"Hysteria Complicated by Ecstasy" offers a rare window into the inner life of a person ordinarily inaccessible to historians: a semiliterate peasant girl who lived almost two centuries ago, in the aftermath of the French Revolution. Eighteen-year-old Nanette Leroux fell ill in 1822 with a variety of incapacitating nervous symptoms. Living near the spa at Aix-les-Bains, she became the charity patient of its medical director, Antoine Despine, who treated her with hydrotherapy and animal magnetism, as hypnosis was then called. Jan Goldstein translates, and provides a substantial introduction to, the previously unpublished manuscript recounting Nanette's strange illness - a manuscript coauthored by Despine and Alexandre Bertrand, the Paris physician who memorably diagnosed Nanette as suffering from "hysteria complicated by ecstasy". While hysteria would become a fashionable disease among urban women by the end of the nineteenth century, the case of Nanette Leroux differs sharply from this pattern in its early date and rural setting.
Filled with intimate details about Nanette's behavior and extensive quotations of her utterances, the case is noteworthy for the sexual references that contemporaries did not recognize as such; for its focus on the difference between biological and social time; and, for Nanette's fascination with the commodities available in the region's nascent marketplace. Goldstein's introduction brilliantly situates the text in its multiple contexts, examines it from the standpoint of early nineteenth-century medicine, and uses the insights of Foucault and Freud to craft a twenty-first-century interpretation. A compelling, multilayered account of one young woman's mental afflictions, "Hysteria Complicated by Ecstasy" is an extraordinary addition to the cultural and social history of psychiatry and medicine.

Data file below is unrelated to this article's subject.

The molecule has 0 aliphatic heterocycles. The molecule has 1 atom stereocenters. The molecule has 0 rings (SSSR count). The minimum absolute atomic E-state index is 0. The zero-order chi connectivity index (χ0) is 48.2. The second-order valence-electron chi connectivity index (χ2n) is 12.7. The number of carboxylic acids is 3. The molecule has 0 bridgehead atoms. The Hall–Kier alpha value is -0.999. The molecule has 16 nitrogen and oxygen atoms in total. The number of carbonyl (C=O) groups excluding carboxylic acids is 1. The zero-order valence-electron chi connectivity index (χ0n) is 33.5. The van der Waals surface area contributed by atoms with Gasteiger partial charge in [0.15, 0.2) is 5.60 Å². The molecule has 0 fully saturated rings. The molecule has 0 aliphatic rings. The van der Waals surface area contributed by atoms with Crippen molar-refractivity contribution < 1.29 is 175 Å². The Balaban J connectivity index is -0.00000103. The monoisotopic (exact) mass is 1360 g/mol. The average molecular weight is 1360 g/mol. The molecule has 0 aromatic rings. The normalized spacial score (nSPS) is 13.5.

List of Illustrations vii Preface ix Part One: HYSTERIA COMPLICATED BY ECSTASY Sexuality, Time, and Commodities in the Malady of Nanette Leroux Chapter 1: PRELIMINARIES 3 The Authors of the Case: An Inbuilt Polyphony 6 The Plot Summary 11 Chapter 2: CONTEXTS 18 Contexts: What They Do for the Reader, and How Many Are Enough 18 Savoy: Old Regime, Revolution, and Piedmontese Restoration 20 The Spa: A Characteristically Nineteenth-Century Setting 35 Commodities and Consumer Culture 42 Diagnostics: Catalepsy and Hysteria circa 1820 46 Medicine and Science as Public Spectacle 56 The Local Scientifi c Public Sphere 64 Scientifi c Networks, or How Despine Found Bertrand 65 Religion in Savoy and in the Leroux Case 69 Defi ant Women: Despine's Chagrins Domestiques 73 Chapter 3: MAKING SENSE OF THE CASE 83 The Authors? Understanding of the Case 83 A Twenty-First-Century Interpretation of the Case 94 Chapter 4: TEXTUAL MATTERS 128 Nanette Leroux or "Nanette Leroux": The Issue of Pseudonyms 128 Palimpsest and Polyphony: The State of the Manuscript 129 Choosing a Text for Translation 133 Part Two: THE TEXT OF THE CASE HISTORY OBSERVATIONS OF NANETTE LEROUX Hysteria Complicated by Ecstasy 137 Appendix On the Compatibility of Foucauldian and Freudian Approaches 201 Notes 205 Index 239